• In the case of Dy. DIT vs. Dharti Dredging & Infrastructural Ltd 46 DTR 1, it had been decided by Hyderabad ITAT that Assessee hired a dipper dredger under an agreement from a Dutch company and executed a dredging contract on its own utilizing the said dipper dredger, the payment made by the assessee to the Dutch company was nothing but hire charges, and the dipper dredger which was leased to the assessee to be used under its direction, control and supervision can not be construed as PE of the Dutch company and therefore, payment of hire charges made by the assessee to the foreign company is not liable to be taxed in India and assessee was not required to deduct tax at source under section 195.
  • Tax residence certificate issued by Tax Authority of the contracting state is a sufficient  evidence of the beneficial ownership of royalties or FTS for purpose of considering concessional rate of Tax applicable to Royalty income received by a Netherlands company from India (ADIT v Universal International Music BV 10 Taxmann.com 29).
  • In the case of VNU International B V it had been decided that Capital gains earned by a Dutch company on transfer of shares held in an Indian company to a foreign company is taxable only in Netherlands.
  • Mere provisions of a Dredger dry lease for carrying out dredging activity in India dose not result in assessee having PE. (DDIT v Nederlansche Overzee baggermaatschappiji bv 2010  5 taxmaan.com 120 Mum – ITAT.)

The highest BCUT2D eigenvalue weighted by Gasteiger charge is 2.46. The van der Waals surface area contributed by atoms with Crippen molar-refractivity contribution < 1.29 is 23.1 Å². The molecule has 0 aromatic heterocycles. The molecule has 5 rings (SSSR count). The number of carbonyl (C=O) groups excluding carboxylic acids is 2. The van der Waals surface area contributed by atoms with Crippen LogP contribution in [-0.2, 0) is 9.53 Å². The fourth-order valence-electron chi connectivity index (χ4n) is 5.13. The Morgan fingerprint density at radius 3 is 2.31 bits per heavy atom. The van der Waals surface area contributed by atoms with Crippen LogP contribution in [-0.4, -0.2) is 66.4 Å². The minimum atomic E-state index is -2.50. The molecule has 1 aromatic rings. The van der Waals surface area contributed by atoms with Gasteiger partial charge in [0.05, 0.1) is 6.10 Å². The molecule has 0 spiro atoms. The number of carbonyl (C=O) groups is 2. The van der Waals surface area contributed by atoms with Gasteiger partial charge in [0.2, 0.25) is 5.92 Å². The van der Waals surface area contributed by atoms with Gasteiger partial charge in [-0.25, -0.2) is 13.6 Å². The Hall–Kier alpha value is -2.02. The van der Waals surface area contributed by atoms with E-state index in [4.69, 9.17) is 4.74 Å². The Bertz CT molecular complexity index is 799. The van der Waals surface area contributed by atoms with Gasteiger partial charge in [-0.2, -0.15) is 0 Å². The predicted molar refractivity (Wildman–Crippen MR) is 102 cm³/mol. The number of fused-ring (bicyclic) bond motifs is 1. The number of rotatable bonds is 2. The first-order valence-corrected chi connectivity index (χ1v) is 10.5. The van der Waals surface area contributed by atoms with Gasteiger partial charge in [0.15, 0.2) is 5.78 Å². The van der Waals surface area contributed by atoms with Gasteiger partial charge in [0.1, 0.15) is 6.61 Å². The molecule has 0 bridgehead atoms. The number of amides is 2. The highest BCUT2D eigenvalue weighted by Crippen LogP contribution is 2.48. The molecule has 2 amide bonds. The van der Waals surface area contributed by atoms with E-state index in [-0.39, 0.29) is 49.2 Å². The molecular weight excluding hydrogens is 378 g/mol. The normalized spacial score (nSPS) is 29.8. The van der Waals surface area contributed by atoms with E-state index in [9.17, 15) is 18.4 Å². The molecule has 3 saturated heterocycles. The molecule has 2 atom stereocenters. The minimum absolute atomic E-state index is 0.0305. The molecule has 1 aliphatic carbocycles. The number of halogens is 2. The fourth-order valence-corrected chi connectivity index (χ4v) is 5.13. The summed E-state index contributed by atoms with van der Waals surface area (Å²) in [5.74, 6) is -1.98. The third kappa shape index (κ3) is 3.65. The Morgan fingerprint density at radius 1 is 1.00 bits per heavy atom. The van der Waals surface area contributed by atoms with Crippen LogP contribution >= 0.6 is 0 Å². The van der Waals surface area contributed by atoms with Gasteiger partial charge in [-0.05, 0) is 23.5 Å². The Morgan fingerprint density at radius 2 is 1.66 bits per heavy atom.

NewZeaLand

  • Payment made to New Zealand company for rendering liasion & co-ordinate services qua DNA testing at USA does not fall within ambit of royalty & FTS (DCIT v MRO (India) P Limited 10 Taxmann.com 123).

Others

  • In the case of ACIT vs. Federal Express Corporation (2010) 35 DTR 425 (Mum.)(Trib.) it had been decided that Transportation of mail or cargo etc by the assessee in the international traffic by the aircrafts as owner / charter / lessee fell within the scope of Art. 8 and therefore, profits attributable to the same cannot be taxed in India. Benefit of Art. 8 cannot be denied to the assessee merely on the ground that the assessee was collecting cargo from its customer’s place and transporting the same to airport for the purpose of further transportation in the international traffic and vice versa.
  • No income arises to the foreign company in India in the course of deputing personnel to an Indian company, who work under the control and supervision of the Indian company and thus become employee of the Indian company. Amount of salary of deputed employees reimbursed to the foreign company is not taxable in India. This had been decided in the case of DDIT vs. Tekmark Global Soutions LLC (ITAT Mumbai, ITA No. 671/2007, decided on 23-2-2010, (BCAJ 42-A, May 2010 pg. 171)